score:9

Actually, Scala does have runtime-retained annotations. The difference is that they are not stored as Java annotations but are instead encoded inside the contents of binary ScalaSignature annotation (which, by itself, is a runtime-retained Java annotation).

So, Scala annotations can be retrieved at runtime, but instead of using Java reflection, one must use Scala reflection:

class Awesome extends StaticAnnotation

@Awesome
class AwesomeClass

import scala.reflect.runtime.universe._

val clazz = classOf[AwesomeClass]
val mirror = runtimeMirror(clazz.getClassLoader)
val symbol = mirror.classSymbol(clazz)
println(symbol.annotations) // prints 'List(Awesome)'

Unfortunately, Scala reflection is still marked as experimental and is actually unstable at this point (SI-6240 or SI-6826 are examples of quite serious issues). Nevertheless, it seems like the most straightforward replacement for Java reflection and annotations in the long term.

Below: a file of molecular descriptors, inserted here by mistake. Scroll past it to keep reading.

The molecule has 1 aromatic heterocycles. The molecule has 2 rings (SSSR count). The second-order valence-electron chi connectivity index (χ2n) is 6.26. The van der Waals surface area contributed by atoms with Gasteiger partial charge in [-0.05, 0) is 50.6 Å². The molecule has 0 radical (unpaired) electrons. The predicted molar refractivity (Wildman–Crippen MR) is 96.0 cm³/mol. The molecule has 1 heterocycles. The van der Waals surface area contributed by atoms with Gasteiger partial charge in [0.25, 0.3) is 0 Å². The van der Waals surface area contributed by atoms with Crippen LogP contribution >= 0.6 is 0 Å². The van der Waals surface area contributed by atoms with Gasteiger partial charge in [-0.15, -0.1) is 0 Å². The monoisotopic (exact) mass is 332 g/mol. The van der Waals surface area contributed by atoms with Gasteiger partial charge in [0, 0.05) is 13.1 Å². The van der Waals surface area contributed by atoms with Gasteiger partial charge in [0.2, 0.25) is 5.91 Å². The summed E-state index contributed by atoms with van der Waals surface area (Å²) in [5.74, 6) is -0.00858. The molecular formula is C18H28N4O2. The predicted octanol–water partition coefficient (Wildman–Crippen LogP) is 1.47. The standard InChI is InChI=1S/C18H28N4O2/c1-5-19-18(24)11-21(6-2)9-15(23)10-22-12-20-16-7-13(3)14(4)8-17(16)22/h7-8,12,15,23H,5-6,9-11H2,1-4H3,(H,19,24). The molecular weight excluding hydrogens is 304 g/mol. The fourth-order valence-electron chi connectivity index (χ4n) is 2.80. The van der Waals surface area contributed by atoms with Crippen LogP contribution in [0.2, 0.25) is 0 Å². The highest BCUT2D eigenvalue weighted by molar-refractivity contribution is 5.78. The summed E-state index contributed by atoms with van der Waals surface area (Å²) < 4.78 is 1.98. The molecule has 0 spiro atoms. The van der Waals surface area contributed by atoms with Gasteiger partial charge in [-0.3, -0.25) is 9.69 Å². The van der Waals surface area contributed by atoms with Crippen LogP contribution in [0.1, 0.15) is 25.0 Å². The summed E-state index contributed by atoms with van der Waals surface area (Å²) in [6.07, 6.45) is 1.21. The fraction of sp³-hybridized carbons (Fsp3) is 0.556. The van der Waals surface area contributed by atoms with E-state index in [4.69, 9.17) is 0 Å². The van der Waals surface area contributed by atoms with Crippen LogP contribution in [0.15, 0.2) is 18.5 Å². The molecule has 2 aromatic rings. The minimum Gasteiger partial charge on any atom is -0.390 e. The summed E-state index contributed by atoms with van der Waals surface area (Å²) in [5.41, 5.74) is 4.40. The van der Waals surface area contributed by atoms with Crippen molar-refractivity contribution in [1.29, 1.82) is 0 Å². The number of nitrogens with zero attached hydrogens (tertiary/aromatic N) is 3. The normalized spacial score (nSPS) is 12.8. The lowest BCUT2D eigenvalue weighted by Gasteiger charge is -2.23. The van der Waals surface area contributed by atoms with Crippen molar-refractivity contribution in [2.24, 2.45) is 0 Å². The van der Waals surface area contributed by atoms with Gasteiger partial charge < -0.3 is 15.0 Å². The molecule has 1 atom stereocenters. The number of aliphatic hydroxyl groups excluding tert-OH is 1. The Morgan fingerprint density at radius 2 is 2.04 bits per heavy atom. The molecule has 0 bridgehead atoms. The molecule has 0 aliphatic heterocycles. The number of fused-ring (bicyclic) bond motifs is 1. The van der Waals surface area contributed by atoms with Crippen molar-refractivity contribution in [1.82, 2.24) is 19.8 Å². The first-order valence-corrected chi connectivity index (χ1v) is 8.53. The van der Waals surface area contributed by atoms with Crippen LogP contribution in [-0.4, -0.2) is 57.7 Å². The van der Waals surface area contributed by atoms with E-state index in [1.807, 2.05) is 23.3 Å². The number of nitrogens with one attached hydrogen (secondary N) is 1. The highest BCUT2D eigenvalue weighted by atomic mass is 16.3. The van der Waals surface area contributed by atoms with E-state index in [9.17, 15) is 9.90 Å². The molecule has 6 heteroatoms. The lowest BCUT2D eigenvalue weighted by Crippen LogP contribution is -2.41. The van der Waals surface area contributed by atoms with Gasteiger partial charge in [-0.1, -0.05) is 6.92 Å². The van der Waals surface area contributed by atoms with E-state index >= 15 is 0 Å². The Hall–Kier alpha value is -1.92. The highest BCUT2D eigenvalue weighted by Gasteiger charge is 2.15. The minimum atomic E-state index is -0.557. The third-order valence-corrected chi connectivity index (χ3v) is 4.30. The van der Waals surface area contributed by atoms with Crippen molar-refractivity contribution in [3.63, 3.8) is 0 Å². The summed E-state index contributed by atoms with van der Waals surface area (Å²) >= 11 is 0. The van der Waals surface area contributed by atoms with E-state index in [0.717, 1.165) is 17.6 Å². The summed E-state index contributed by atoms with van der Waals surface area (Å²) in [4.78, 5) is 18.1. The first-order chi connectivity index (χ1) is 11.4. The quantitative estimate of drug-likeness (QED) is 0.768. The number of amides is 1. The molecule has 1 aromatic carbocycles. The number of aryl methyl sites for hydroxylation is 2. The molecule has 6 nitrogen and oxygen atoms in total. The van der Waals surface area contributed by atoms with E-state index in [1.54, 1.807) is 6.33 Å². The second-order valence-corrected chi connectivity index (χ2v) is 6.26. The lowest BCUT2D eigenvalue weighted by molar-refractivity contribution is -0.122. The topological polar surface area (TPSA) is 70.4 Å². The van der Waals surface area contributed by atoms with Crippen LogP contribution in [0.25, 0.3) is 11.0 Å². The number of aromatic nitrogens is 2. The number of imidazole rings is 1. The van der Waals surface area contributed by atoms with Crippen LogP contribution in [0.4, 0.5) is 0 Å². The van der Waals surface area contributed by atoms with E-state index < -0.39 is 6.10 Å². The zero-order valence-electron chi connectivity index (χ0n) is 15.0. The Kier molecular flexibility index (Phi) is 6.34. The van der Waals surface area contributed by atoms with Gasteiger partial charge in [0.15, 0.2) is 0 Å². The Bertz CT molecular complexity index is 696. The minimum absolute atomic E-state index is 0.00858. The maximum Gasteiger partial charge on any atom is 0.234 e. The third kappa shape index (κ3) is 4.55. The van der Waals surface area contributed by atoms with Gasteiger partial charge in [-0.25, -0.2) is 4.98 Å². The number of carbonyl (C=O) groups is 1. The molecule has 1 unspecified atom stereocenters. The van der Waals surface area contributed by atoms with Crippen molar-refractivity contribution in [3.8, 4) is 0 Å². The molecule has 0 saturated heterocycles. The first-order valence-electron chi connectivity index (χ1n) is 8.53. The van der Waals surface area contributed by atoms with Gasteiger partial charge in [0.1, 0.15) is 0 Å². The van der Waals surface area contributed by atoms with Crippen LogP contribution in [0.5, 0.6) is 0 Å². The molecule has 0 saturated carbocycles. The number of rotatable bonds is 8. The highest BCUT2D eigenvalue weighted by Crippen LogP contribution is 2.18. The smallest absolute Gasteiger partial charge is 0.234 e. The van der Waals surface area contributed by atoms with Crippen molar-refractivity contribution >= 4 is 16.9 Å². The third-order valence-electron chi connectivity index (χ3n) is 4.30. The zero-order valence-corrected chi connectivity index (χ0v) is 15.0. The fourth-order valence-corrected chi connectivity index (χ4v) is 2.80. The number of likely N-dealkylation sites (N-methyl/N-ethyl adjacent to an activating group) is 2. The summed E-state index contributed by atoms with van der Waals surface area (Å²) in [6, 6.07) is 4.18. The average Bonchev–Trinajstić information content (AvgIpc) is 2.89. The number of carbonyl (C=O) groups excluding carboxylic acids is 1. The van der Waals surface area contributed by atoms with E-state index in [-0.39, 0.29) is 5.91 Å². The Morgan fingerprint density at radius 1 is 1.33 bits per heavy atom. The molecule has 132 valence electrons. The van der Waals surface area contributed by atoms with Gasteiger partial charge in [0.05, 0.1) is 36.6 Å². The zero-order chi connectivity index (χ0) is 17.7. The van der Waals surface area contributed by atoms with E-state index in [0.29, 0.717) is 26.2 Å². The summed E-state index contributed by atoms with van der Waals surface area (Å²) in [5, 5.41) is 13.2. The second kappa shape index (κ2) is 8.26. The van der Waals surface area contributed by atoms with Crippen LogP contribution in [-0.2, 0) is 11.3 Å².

As for now, one has to use Java annotations which I think is still a nice solution.

Regarding frameworks and libraries for DI/ORM/WS/serialization - Scala still doesn't seem to be mature in this area, at least not as Java is. There are plenty of ongoing projects targeting these problems, some of them are already really nice, others are still in development. To name a few that come to my mind: Squeryl, Slick, Spray, Pickling.

Also, Scala has some advanced features that often make annotations unneccessary. Typeclasses (implemented with implicit parameters) are probably good example of that.


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